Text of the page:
Earlier this month I joined six other USDA staff members in an American Red Cross First Aid/CPR/AED (automated external defibrillator) training session in Bangor, Maine. In addition, 8 other staff was trained at a different facility in Portland, Maine in July. In total 15 staff members were provided with this valuable opportunity to learn how to save a life.
USDA Rural Development is taking a proactive approach to health and wellness and has purchased five AED units, which will be placed in all four area offices and in the state office to ensure the health and safety of its 69 staff members and any members of the public who need emergency assistance.
The training ensured that there was a least one employee educated to use the equipment in the case of an emergency. Read more »
USDA Under Secretary for Rural Development Dallas Tonsager had a unique opportunity to see the many dynamic things happening in rural Maine communities during his visit earlier this month. Each of the projects he visited represented a different way in which USDA Rural Development’s Programs are playing valuable roles, providing a multitude of benefits, including renewable energy, business sustainability, job creation and retention, distance learning, and telemedicine.
USDA Officials tour a new USDA-funded wind project that meets much of the power needs of a Maine island.
For example, I joined the Under Secretary and the Northeast Region State Directors on a ferry to Vinalhaven, a remote island community 12 miles off the coast of Maine. Once there, we were greeted by Town Manager Marjorie Stratton, and led on tours of the Fox Islands Wind site by Fox Islands Wind CEO George Baker, and COO Bill Alcorn. The three immense wind turbines will generate about as much clean renewable wind power as the Fox Islands use, which is between 10 and 10.5 million kilowatt hours per year. USDA Rural Development provided funding support to make possible the total $14 million wind turbine project. Read more »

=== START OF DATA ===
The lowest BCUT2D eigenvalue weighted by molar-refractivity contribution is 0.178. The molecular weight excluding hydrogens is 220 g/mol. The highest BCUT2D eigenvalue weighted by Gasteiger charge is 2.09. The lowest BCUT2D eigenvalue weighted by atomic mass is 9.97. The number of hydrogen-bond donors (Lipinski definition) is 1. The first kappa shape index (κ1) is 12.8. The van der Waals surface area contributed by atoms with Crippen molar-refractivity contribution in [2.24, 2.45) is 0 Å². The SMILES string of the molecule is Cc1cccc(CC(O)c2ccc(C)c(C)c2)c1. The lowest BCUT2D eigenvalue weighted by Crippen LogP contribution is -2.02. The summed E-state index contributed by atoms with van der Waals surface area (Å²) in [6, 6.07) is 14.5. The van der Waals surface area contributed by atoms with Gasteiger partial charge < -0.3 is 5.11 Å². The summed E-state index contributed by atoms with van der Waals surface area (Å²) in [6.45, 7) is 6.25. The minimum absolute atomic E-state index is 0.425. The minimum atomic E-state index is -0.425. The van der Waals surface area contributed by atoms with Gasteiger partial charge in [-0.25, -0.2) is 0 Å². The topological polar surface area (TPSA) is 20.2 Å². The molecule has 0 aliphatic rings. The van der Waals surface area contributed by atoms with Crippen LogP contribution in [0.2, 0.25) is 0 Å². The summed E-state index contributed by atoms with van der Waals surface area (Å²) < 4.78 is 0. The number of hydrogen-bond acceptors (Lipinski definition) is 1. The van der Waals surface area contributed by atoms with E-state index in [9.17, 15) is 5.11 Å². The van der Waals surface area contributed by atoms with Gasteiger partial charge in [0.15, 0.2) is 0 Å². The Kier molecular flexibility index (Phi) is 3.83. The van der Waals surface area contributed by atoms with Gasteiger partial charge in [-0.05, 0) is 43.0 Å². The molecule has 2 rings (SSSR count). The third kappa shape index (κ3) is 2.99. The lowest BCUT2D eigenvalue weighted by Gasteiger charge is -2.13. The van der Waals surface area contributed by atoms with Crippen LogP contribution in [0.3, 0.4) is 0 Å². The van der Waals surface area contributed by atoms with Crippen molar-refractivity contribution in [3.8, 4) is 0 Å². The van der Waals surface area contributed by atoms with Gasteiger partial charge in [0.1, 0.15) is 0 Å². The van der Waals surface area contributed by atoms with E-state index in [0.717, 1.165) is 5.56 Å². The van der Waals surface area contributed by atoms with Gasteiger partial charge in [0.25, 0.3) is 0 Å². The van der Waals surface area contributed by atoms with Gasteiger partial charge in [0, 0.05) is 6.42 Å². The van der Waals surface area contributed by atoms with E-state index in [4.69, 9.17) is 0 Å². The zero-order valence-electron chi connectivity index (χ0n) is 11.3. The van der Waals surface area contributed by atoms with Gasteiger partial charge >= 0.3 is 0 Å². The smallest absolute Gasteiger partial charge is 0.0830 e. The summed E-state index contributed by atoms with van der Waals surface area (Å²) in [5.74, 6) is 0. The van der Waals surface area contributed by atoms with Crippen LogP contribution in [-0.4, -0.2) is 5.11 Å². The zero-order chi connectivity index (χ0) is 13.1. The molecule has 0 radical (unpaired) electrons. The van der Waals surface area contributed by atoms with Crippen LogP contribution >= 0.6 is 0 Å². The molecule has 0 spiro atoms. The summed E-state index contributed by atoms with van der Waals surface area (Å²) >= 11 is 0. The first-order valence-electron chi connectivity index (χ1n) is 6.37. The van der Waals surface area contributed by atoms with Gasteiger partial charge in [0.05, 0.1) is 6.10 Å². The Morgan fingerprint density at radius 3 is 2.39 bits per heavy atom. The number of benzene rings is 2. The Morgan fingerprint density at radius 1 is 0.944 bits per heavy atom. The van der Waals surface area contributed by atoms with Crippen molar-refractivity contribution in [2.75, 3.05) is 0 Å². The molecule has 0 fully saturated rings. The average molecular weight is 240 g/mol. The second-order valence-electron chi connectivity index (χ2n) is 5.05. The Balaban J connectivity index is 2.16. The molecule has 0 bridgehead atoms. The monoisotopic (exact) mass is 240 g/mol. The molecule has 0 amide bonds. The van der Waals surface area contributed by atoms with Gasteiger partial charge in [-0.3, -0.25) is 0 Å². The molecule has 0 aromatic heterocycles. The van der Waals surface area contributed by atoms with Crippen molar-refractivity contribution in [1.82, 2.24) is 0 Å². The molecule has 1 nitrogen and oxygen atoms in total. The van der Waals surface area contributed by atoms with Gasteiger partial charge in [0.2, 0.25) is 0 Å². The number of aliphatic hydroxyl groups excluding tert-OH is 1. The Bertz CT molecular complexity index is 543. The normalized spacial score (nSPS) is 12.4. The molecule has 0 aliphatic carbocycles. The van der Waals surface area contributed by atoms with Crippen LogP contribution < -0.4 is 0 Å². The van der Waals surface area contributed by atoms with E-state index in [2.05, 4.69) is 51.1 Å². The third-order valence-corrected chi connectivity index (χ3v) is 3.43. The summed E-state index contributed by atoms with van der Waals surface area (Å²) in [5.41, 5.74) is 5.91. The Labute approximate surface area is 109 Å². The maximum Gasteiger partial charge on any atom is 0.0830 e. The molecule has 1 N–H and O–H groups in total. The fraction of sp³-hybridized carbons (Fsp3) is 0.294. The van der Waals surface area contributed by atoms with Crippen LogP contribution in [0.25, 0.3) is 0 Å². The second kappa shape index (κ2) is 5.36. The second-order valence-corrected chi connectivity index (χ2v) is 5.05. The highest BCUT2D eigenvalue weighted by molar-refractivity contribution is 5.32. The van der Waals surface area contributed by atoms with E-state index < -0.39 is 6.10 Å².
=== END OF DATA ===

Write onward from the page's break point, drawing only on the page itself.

USDA Rural Development State Director Virginia Manuel; Under Secretary for USDA Rural Development Dallas Tonsager (right) ; and Maine Congressman Michael Michaud at a Rural Roundtable in Maine About two dozen Maine business leaders discussed business development issues with Federal officials.
It was a unique opportunity for Maine leaders to share their thoughts on the challenges and prospects for Maine’s economy at a Rural Roundtable held earlier this month, at the Rural Development State Office in Bangor. The Roundtable, facilitated by USDA Rural Development Maine State Director Virginia Manuel, brought the participants together with Under Secretary for Rural Development Dallas Tonsager and Maine Congressman Michael Michaud for a candid discussion. Read more »
USDA Rural Development Maine State Director Virginia Manuel made a major announcement to Region II School of Applied Technology, in Houlton, on Friday. The School received the news that it will benefit from three USDA Rural Development Distance Learning and Telemedicine Grants.
The grant funds will provide access for adult learners in rural Maine to improve their employability and obtain marketable technical skills. This project has three wings, with each wing of this network introducing a new configuration of rural end-users and content providers who will add value to the education network: Read more »
USDA Rural Development State Director Virginia Manuel and staff recently organized an important visit to Maine for a high-level worldwide organization known as the Organization for Economic Cooperation and Development (OECD). The group, headquartered in Paris, France, established formal links with USDA Rural Development in Washington, DC over a year ago to review how renewable energy projects are supporting rural economic development in the United States. The six OECD officials on this mission represent the countries of Italy, Germany, Norway, Scotland, and the United States.
USDA Rural Development has invested $16.05 million in renewable energy projects in Maine over the last several years, including funding for the Fox Island Wind turbines on Vinalhaven. Read more »
Two-thirds of Maine’s population or about 780,000 residents live in the “wildland-urban interface.” In these areas structures intermingle with natural vegetation, and wildfire threatens lives, homes, and property.
The Maine Forest Service’s Division of Forest Protection established a Wildland-Urban Interface Committee in 2004 to facilitate completion of Community Wildfire Protections Plans in these areas. More than 4,500 homes were assessed to determine their risk factors. Of the homes surveyed, 88 percent were at “extreme” or “high” risk of ignition in a wildfire because of fuels buildup. Read more »